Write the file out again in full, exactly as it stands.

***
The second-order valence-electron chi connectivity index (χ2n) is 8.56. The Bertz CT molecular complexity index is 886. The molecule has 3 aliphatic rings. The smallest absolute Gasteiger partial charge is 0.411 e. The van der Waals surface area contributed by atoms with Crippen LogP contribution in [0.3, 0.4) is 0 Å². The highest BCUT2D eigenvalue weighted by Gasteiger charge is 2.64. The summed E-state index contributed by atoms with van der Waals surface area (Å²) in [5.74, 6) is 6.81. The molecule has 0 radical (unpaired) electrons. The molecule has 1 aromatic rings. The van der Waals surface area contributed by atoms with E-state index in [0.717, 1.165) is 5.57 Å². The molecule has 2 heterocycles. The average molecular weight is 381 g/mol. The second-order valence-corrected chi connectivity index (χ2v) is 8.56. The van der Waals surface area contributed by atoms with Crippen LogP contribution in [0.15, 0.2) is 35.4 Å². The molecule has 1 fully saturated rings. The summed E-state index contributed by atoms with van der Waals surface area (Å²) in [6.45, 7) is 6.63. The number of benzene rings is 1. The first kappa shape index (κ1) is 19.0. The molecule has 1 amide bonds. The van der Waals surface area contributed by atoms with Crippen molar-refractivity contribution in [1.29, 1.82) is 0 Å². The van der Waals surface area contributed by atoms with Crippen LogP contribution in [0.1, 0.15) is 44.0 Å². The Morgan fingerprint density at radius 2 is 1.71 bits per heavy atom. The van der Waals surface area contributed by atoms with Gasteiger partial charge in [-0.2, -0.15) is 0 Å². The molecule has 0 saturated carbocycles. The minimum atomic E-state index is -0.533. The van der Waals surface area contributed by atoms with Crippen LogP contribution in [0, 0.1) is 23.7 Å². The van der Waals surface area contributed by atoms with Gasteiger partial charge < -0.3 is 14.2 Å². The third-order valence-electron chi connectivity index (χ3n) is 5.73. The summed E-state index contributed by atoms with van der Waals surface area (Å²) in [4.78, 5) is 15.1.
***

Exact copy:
The second-order valence-electron chi connectivity index (χ2n) is 8.56. The Bertz CT molecular complexity index is 886. The molecule has 3 aliphatic rings. The smallest absolute Gasteiger partial charge is 0.411 e. The van der Waals surface area contributed by atoms with Crippen LogP contribution in [0.3, 0.4) is 0 Å². The highest BCUT2D eigenvalue weighted by Gasteiger charge is 2.64. The summed E-state index contributed by atoms with van der Waals surface area (Å²) in [5.74, 6) is 6.81. The molecule has 0 radical (unpaired) electrons. The molecule has 1 aromatic rings. The van der Waals surface area contributed by atoms with E-state index in [0.717, 1.165) is 5.57 Å². The molecule has 2 heterocycles. The average molecular weight is 381 g/mol. The second-order valence-corrected chi connectivity index (χ2v) is 8.56. The van der Waals surface area contributed by atoms with Crippen LogP contribution in [0.15, 0.2) is 35.4 Å². The molecule has 1 fully saturated rings. The summed E-state index contributed by atoms with van der Waals surface area (Å²) in [6.45, 7) is 6.63. The number of benzene rings is 1. The first kappa shape index (κ1) is 19.0. The molecule has 1 amide bonds. The van der Waals surface area contributed by atoms with Crippen molar-refractivity contribution in [1.29, 1.82) is 0 Å². The van der Waals surface area contributed by atoms with Crippen LogP contribution in [0.1, 0.15) is 44.0 Å². The Morgan fingerprint density at radius 2 is 1.71 bits per heavy atom. The van der Waals surface area contributed by atoms with Gasteiger partial charge in [-0.2, -0.15) is 0 Å². The molecule has 0 saturated carbocycles. The minimum atomic E-state index is -0.533. The van der Waals surface area contributed by atoms with Crippen LogP contribution in [0, 0.1) is 23.7 Å². The van der Waals surface area contributed by atoms with Gasteiger partial charge < -0.3 is 14.2 Å². The third-order valence-electron chi connectivity index (χ3n) is 5.73. The summed E-state index contributed by atoms with van der Waals surface area (Å²) in [4.78, 5) is 15.1.